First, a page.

“I thought you didn’t sleep?”

“I don’t. I’m going astral projecting. Who needs an in-flight movie when you can travel invisibly anywhere on Earth?”

“What are you planning on going to see?”

“I’ve been locked in a magical cube for years,” she said. “What do you think? I’m going to go watch famous people have sex.”

Crapsey had no idea whether she was telling the truth or not, and wasn’t sure he wanted to know. He called for another drink.


“I think that’s everything.” Marla slipped Death’s bell into her pocket, careful not to let it ring. “The other things we need we can pick up on the Big Island.” She looked around the suite Rondeau had rented for her, trying to make sure she hadn’t forgotten anything, though she was less concerned about leaving a hairbrush than leaving, say, a jar of cursed seawater or an enchanted nene feather.

Pelham had emptied his steamer trunk, the glamoured bedsheet now an ordinary piece of fabric again, and Marla had filled the space with those magical and practical supplies she’d managed to scrounge up that afternoon: glass vials full of rarefied airs, a box of precisely shattered pocketwatches, hatpins with blood crusted on the points, and other nice things.

Rondeau let himself in – there was no way to keep him from having a key, despite Marla’s best efforts. “You guys almost ready? I booked us in at a resort on the west coast of the Big Island, and I got us on a plane tonight. It’s only about a twenty-minute flight, and we’re good for late check-in.”

“Three rooms, right?” Marla said.

“Two connecting, one across the hall, though they all have two double beds. I like to have one bed just for jumping up and down on, so – ”

“Not this time. You and Pelham can share a room.”

Rondeau raised an eyebrow. “You need two rooms?”

“I do,” Marla said.

“Then why didn’t you tell me to book four rooms – ”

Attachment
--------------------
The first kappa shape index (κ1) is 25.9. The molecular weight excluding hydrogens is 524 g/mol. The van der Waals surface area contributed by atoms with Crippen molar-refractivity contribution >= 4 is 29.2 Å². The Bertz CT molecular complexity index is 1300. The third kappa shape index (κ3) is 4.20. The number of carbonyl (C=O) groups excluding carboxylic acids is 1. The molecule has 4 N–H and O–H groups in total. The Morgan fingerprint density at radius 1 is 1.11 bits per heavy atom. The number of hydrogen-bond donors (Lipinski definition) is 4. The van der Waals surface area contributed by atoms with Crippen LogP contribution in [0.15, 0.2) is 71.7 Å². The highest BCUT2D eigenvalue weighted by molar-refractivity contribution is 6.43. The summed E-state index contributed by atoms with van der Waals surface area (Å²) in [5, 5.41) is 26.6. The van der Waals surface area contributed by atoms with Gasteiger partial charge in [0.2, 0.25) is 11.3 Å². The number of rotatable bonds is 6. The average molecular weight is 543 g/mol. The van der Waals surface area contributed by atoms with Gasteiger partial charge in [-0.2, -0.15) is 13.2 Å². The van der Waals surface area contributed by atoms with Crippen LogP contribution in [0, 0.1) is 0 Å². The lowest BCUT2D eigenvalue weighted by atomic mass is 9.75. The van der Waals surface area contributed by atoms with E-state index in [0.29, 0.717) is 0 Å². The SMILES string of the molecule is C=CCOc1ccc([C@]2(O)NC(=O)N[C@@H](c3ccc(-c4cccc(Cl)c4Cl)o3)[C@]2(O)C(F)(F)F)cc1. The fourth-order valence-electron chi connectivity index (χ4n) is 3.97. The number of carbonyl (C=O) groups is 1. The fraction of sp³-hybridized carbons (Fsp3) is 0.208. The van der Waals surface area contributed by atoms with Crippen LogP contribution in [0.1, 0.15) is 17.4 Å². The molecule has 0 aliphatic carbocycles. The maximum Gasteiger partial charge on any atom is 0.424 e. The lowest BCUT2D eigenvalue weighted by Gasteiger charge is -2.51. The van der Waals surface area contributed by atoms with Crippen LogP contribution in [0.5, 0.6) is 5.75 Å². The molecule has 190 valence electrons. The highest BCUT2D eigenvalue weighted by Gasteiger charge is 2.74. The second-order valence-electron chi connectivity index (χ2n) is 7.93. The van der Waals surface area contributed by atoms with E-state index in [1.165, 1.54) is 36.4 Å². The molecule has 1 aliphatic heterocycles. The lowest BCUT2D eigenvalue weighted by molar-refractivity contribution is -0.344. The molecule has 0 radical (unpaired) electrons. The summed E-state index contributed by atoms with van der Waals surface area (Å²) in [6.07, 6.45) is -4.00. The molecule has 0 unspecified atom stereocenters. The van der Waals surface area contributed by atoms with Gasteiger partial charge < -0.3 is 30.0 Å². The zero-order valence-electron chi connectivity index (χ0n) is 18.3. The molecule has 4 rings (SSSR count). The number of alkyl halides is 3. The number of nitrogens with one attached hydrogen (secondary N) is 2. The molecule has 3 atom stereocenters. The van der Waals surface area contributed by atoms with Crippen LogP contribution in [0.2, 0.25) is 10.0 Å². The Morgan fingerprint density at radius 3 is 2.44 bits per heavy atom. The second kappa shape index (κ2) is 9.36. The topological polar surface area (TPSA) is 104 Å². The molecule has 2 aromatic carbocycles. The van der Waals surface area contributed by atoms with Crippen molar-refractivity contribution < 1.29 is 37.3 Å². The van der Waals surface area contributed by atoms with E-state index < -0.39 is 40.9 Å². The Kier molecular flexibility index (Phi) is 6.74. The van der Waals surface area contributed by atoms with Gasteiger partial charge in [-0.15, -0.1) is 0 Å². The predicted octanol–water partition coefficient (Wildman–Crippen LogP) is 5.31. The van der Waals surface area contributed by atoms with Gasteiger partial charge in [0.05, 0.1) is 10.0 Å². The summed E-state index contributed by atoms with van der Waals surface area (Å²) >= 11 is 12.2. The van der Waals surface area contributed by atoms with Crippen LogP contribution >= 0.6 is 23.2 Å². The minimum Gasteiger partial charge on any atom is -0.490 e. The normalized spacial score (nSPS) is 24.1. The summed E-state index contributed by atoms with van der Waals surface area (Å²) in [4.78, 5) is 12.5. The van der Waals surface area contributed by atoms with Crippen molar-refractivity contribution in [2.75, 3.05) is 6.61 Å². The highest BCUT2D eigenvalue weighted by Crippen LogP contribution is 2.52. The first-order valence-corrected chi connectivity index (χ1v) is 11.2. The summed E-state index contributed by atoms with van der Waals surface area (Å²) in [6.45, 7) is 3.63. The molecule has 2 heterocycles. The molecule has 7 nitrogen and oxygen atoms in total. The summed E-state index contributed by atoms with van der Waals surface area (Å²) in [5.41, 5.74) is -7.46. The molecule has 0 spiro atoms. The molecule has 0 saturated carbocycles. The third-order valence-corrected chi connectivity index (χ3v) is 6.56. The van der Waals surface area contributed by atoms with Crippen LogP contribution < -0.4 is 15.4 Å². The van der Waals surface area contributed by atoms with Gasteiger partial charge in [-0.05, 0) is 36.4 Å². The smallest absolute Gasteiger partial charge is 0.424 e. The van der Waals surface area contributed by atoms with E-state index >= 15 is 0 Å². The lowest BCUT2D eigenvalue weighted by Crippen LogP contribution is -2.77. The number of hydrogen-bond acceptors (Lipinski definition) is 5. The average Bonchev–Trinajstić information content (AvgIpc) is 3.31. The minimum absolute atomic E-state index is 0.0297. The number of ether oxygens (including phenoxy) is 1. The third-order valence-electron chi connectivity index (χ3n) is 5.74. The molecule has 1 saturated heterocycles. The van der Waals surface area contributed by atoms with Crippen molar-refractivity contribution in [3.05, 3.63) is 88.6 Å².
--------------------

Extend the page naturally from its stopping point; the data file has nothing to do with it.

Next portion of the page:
Marla shook her head. “Three rooms, three people, it makes sense. When Nicolette and company come looking for us, I want them to see exactly what they expect to see. If we had four rooms, they’d wonder what the other one was for. Trust me on this, Rondeau. We’re about to get into a fight. I’m good at those.”

Rondeau raised his hands in mock surrender. “Fine, you’re the boss. Oh, wait, no you’re not, you’re, like, my ward – ”

Marla put her hand on his shoulder. “I know. And I’m sorry if I’m still acting like I have a right to tell you what to do without explanation. So: that extra room is going to be filled with traces of me, my clothes, bits of my hair, a little bit of my blood. I’m going to disguise my presence in the other room, and that fake room is also going to have some really nasty magical traps primed, so if anyone comes in unannounced, following a divination and looking to grab me, they’ll get something more unpleasant instead. Which reminds me, we’d better keep the ‘Do Not Disturb’ sign on that door at all times. I’d hate to spring a nest of shadow snakes on housekeeping. Okay?”

“That kinda makes sense,” Rondeau said. “But I still don’t see why you get your own room and I have to share.”

“Boys in one room, girls in the other. It’s traditional. Plus, I’m probably going to be doing a lot of enchanting, and that means weird smells and sounds and lights. You don’t want to be in there with me. You’re here as my friend, Rondeau, not a guy on my payroll. I know that, and if I ask too much of you, I’m sorry. I hope you know I’d do the same for you, if you needed it. ”

He sighed. “I know. Just be ready. I’m going to get myself into some hellaciously big trouble and make you bail me out of it pretty soon, just to keep the balance right in our relationship.”

“I wouldn’t miss it for the world,” Marla said. “Now help Pelham carry that trunk, would you?”


Reva sat next to Marla on the flight to the Big Island, unpleasantly close due to the narrow seats on the little puddle-jumper aircraft. “I love the windowseat,” Reva said, once they were airborne.